Council bosses have insisted that their controversial scrapping of free transport for students has not had a “detrimental impact” on admissions.
But they claim it is due to a lower amount of children of school leaving age, not that teenagers are being detered from continuing their education, employment or training.
“Early analysis of the numbers of students aged 16-18 enrolled for this year indicate that as a whole the new policy has not had a detrimental impact,” a new report from the council says.
“Although the overall numbers in Post-16 education have declined a little, this is because of the smaller Year 11 population from which the current Year 12 came.”
“Last year 2.6% of all young people in Northumberland were categorised as NEETs (young people not in education, employment or training).
“The percentage so far for this year has reduced by 1% to 1.6%.”
“Early budget forecasts indicate the council is currently on target to achieve the £800k saving that was predicted for 2014/15 for this academic year.”
However critics who fought the new charges - of up to £600 per pupil per year - questioned the findings, with claims the Labour run authority has failed to take into account the fact young people are now required by law to go into post-16 education and that the policy has not succeeded in encouraging more students to stay in the county.
Alnwick mum Nadine Mallaburn said: “To demonstrate that there has been no significant fall in take up of 16-18 education is misleading. Of course there’s no fall. They have to be in education. So how would the numbers fall?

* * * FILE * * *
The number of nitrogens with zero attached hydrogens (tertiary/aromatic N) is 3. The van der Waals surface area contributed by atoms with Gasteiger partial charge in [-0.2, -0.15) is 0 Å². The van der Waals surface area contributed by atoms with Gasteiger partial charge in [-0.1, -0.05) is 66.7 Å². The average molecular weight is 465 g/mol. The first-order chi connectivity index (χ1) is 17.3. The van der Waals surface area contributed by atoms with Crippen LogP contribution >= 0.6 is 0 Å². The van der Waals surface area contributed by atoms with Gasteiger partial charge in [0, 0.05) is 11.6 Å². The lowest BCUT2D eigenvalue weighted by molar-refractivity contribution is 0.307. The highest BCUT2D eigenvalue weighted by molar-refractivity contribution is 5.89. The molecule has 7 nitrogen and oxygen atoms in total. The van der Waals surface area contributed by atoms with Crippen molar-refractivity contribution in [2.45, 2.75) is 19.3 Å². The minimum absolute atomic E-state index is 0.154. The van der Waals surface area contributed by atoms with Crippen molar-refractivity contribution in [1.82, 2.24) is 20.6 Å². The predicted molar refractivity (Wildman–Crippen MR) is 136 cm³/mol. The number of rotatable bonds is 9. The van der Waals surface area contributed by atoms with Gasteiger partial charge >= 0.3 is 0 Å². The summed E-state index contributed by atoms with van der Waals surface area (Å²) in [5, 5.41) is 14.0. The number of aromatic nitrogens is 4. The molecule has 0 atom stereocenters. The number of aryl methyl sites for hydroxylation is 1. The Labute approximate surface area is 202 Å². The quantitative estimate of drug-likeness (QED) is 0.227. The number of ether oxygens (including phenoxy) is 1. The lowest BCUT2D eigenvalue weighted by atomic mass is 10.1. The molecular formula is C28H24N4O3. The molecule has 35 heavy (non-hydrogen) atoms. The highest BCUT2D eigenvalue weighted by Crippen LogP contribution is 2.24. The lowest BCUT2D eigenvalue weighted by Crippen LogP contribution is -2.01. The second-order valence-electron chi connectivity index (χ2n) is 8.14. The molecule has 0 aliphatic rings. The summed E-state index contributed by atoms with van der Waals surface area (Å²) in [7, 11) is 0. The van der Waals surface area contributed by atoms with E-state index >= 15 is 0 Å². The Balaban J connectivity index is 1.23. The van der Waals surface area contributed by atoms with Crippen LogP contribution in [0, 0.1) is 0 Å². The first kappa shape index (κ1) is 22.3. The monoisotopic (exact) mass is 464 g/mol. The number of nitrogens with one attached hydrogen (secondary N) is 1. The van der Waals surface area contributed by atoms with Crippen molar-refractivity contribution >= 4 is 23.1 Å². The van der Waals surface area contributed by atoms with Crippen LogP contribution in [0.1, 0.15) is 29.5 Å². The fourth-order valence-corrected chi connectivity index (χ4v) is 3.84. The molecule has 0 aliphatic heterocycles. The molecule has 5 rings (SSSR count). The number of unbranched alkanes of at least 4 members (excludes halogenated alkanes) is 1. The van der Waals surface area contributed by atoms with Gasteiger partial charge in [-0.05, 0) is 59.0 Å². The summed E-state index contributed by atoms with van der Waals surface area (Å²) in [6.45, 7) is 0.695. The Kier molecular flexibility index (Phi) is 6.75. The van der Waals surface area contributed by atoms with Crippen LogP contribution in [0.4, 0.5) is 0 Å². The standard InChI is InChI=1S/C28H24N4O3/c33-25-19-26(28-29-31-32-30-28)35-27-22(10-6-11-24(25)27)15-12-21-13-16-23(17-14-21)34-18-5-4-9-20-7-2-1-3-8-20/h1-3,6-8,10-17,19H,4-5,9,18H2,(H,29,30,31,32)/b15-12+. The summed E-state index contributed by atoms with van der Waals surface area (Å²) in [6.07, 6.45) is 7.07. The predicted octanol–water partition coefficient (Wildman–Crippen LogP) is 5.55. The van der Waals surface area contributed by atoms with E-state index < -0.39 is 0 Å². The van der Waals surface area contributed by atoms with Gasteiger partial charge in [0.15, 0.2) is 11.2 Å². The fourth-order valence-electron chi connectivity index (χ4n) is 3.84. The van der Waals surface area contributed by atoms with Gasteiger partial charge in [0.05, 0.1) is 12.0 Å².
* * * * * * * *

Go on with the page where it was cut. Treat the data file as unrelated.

“The percentage falling into the NEETs category may well have reduced by one percent so far. But again only because they have to be in education.”
Councillor Peter Jackson, leader of the authority’s main Conservative opposition group, added: “There has not been really a distinct shift in the colleges that our post-16 students are attending.
“It has not had its intended consequence of limiting the number of students going out of the county.
“Therefore it proves that it is simply a tax on post-16 students.”
In introducing the fees the council blamed multi-million pound Government cuts.
But the charges sparked anger among parents and Conservative and Liberal Democrat politicians, with claims that it was penalising young people in rural areas.
The report says that the savings are expected to reach £2.4m a year but that this will not be felt until 2016/17 due to the fact that students already at college when the policy was introduced continue to receive free transport.
It says 313 passes have been issued free of charge to post-16 students and that 183 students have opted to purchase passes for use on council contracted services.